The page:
-“Who is to blame or which side is right or has the high moral ground is not the right agenda”. Again, that sounds like moral equivalence, big time, to me. I cannot imagine Steve, or for that matter the Irish Church Leaders, would have wished to confront issues like Apartheid, slavery or global poverty through the lens of moral equivalence.

    Once again, I’m coming to the opposite view to Steve. The NI Parties are dividing on some pretty fundamental questions and those questions are legitimate ones to put. For example, is austerity fundamentally damaging to the well-being of society and especially the poor (that, incidently, was very much the “big idea” in last month’s statement from the four Irish Church leaders though, as Newton Emerson noted in the Irish News some of their evidence base is questionable)? OR, how on earth can we sustain a situation where such a large and growing proportion of our population are dependent on the welfare system? Are the IRA and the loyalist paramilitaries essentially fairly benign veterans’ associations as some seem to believe or are they still armed and active and certainly up to their necks in organised crime?

    -“I am praying that you all choose the peace that will be for the common good…” My problem here is what does “the common good” really mean? I suspect Sinn Fein have their own definition and the DUP another.

    -“Put our peace before anything else!” Taken at face value that seems to be saying peace at any price. I don’t think that is a sound basis of political progress.

    In overall terms, my difficulty with Steve’s Open Letter to our political leaders is that I fear he has (unintentionally) trivialised NI politics. For sure, there are disagreements between the Parties but we shouldn’t say these are all the product of sin and wish them away. We shouldn’t try to “triangulate” or exercise a third way or moral equivalence. In reality there are important differences of principle about the economy, about law and order. My position seems to be the reverse of Steve’s. I think we need to recognise that the differences are there and re-design the institutions so that they can be expressed in an honest and non-destructive manner. In the long run this would be more productive and sustainable than the attempt which we’ve had since 1998 to weld all the Parties together.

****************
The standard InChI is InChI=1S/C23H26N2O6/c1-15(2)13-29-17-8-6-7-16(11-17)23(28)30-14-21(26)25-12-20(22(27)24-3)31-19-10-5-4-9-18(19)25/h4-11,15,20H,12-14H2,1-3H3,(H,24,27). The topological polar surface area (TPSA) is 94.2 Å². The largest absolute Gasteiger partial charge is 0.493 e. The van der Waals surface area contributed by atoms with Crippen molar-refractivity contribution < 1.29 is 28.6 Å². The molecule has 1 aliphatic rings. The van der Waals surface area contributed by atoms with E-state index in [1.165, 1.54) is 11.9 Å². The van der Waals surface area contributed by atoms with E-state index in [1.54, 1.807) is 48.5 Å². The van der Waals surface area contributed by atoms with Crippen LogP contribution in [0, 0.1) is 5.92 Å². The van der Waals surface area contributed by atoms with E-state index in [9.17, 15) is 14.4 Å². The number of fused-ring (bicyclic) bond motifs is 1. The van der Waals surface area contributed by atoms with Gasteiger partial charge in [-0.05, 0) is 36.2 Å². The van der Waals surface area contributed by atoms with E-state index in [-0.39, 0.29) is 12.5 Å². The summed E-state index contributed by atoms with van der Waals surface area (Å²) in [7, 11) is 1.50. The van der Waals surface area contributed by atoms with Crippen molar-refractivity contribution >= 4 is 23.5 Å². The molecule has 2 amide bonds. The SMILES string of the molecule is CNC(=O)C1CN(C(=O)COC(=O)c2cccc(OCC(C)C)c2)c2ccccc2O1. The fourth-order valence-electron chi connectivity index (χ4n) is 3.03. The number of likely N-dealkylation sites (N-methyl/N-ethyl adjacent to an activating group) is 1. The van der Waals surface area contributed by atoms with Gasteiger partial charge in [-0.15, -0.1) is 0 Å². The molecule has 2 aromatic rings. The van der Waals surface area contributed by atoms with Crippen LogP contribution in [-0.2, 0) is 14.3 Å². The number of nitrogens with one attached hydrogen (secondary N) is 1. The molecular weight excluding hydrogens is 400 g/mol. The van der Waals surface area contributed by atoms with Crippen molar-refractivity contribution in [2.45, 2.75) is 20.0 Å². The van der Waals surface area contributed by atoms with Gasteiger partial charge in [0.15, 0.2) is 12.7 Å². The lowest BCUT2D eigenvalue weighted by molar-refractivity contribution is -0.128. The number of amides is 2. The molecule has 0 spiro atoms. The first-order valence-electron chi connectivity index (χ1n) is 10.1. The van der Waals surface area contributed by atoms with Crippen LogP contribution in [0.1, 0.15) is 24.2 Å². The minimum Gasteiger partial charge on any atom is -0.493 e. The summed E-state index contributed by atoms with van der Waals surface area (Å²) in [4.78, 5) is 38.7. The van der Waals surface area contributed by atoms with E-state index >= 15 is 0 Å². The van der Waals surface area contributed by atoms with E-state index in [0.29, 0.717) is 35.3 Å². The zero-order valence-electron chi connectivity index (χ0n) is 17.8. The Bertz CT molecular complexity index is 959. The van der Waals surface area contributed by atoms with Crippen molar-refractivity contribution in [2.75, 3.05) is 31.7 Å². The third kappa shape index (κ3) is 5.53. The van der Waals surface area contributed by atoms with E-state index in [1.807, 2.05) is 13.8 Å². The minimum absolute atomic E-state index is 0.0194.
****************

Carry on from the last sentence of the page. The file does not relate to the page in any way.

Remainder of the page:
Thanks again to Steve for making his case. I hope all the political leaders (and others) do reflect on the moral basis of their Party political positions. I’ll close by quoting from a source which I’m sure is not a common one on PS.

    Speaking in the context of the final phase of the Cold War, President Ronald Reagan told the (US) National Association of Evangelicals in 1983, “…I urge you to beware the temptation of pride- the temptation of blithely declaring yourselves above it all and label both sides equally at fault…and thereby remove yourself from the struggle between right and wrong and good and evil”.

  3. Joe Duffy says: